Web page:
Participants of the UK-led Joint Warrior exercise completed their final task, concluding a two-week training exercise off the coast of Scotland.
The semi-annual training programme included several air, sea and ground assets from Belgium, Canada, Denmark, Finland, France, Germany, the Netherlands, Norway, Poland, Portugal, Spain, Sweden, Turkey, as well as participants from the UK and the US.
As part of the training exercise, participants took part in scheduled scenarios, such as small boat attacks, boarding operations, air defence, antisubmarine warfare and ship manoeuvrability tasks.
The UK Royal Navy's second Queen Elizabeth-class aircraft carrier's 680tn Forward Island section set sail from BAE Systems to Rosyth.
The Forward Island, also known as upper block 07, contains the bridge and approximately 100 vital mission systems compartments for the HMS Prince of Wales.
This section of the aircraft carrier has up to two metres tall deck-to-deck windows, which will ensure a level of visibility far beyond previous aircraft carriers.
Construction of the ship is scheduled for completion in July 2016. The Prince of Wales will the begin sea trials in January 2019, followed by acceptance in August of the same year.
Russian President Vladimir Putin stated that Russia would not impose penalties or fines against France over its decision to suspend the delivery of the two Mistral-class amphibious aircraft carriers.
Speaking during an annual televised call-in show, Putin said: "We are not planning to demand any penalties or exorbitant fines, but all expenses should be returned.
"Of course not delivering the ships according to a valid contract is a bad sign, but from the point of view of supporting our defence capabilities, to tell you frankly, this has no importance."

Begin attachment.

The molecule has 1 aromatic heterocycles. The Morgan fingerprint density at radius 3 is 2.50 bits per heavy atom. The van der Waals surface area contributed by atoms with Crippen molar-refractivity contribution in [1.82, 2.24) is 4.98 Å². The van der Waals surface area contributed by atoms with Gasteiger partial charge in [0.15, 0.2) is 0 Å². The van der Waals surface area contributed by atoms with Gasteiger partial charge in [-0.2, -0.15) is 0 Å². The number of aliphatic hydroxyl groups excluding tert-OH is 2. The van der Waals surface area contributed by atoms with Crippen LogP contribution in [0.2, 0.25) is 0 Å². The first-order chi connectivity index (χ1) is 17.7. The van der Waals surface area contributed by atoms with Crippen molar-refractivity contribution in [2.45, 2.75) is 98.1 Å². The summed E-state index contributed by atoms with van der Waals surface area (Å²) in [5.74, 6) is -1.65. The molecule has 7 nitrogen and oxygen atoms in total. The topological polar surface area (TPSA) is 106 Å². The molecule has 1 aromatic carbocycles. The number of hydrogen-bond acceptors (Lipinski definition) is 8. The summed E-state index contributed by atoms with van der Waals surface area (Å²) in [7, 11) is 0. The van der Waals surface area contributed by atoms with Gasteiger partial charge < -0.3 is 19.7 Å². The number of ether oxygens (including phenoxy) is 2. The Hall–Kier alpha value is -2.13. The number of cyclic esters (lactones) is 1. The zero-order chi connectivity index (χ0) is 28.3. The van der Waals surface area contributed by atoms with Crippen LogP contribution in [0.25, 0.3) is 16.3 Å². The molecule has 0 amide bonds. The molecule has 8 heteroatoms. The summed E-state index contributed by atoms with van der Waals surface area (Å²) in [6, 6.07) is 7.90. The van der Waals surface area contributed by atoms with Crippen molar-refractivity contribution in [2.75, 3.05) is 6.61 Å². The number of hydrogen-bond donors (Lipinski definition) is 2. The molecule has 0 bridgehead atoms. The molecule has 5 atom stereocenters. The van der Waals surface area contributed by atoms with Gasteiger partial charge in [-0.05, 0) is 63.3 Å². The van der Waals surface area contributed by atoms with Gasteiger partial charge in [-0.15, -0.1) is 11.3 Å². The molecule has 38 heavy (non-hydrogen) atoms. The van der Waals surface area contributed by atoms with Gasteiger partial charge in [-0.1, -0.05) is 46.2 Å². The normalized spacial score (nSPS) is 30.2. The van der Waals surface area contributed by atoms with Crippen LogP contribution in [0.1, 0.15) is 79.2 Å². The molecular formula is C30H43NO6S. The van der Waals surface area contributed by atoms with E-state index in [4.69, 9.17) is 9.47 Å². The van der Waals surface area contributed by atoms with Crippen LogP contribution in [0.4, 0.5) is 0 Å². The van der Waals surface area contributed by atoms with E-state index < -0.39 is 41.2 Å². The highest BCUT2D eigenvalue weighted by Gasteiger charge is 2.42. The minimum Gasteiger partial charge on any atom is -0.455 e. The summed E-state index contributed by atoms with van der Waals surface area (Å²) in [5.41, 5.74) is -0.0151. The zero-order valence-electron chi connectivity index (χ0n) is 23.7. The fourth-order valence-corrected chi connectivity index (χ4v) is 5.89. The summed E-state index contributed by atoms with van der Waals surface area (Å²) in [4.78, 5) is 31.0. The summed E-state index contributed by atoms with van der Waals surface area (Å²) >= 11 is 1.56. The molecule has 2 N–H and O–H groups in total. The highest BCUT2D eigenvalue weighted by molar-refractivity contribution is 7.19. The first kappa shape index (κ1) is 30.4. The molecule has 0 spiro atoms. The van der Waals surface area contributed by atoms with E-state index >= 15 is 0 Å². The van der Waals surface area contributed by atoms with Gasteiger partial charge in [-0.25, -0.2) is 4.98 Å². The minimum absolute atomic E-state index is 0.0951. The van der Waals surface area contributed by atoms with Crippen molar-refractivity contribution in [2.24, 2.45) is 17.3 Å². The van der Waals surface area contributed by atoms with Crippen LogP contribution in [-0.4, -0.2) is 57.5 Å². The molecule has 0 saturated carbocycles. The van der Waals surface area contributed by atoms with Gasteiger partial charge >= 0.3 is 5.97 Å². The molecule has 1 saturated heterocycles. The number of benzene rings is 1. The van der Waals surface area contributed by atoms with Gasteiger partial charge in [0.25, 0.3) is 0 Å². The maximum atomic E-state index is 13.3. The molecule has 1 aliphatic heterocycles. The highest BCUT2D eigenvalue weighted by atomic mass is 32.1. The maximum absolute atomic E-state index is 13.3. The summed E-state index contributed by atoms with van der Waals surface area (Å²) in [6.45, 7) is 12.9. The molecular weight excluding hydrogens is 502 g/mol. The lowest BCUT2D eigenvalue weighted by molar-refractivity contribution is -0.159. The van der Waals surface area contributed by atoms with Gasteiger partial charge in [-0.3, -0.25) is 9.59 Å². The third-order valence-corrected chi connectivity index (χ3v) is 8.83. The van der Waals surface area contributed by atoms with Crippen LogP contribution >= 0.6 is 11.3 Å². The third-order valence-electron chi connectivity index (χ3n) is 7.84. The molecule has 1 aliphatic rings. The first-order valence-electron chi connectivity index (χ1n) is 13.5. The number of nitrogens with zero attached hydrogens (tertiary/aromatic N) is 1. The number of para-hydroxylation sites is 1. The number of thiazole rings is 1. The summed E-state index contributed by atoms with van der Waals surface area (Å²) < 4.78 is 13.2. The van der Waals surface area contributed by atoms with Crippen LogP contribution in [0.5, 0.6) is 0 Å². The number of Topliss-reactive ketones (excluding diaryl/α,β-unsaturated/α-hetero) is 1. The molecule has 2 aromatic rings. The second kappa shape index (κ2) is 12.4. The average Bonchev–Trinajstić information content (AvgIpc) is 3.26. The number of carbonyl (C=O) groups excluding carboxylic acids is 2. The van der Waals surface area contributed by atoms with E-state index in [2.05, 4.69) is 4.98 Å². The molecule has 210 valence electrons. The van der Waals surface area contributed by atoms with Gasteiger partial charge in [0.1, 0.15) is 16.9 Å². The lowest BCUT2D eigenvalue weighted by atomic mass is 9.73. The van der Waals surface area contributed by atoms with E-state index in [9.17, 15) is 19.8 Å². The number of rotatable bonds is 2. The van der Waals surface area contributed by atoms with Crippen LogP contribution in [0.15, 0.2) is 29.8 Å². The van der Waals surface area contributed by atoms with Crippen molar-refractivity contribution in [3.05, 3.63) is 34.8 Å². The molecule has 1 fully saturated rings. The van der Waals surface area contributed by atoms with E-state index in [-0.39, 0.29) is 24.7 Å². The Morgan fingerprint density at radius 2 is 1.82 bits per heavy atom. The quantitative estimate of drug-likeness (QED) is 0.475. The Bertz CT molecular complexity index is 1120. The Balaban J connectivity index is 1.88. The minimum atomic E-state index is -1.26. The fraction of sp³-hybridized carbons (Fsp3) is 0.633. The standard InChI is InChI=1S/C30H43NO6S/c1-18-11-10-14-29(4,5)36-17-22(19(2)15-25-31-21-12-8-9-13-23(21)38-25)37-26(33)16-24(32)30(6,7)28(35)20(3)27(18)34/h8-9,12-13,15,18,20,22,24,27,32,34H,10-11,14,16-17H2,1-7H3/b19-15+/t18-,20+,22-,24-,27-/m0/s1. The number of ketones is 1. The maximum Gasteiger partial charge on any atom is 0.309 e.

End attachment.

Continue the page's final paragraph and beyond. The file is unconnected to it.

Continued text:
The two Mistral-class vessels form part of a $1.52bn deal signed in 2011 and have been built by DCNS at its Saint-Nazaire shipyard.
Germany's Federal Security Council reportedly gave clearance to the export of a new Dolphin-class submarine to the Israel Navy.
According to the council's report to the parliamentary economics committee, the vessel is the fifth of six submarines that were agreed by Germany for delivery to Israel.
The sale is part of an agreement between the two nations that included an option to allow Israel to request another subsidised submarine.
Set to replace the ageing Gal-class submarines, the new vessel will join the Israeli Navy's existing Dolphin-class submarine fleet which are capable of conducting long-range security missions along national borders.
The $2.5m Australian Department of Defence (DoD) sponsored report on the country's naval shipbuilding industrial base was published by Rand Corporation.
The report titled 'Australia's Naval Shipbuilding Enterprise: Preparing for the 21st Century' was conducted within the Acquisition and Technology Policy Center of the Rand national security research division (NSRD).
According to the report, domestic production of naval ships in Australia currently carries a price premium that is estimated to be between 30% and 40% compared with similar ships built overseas.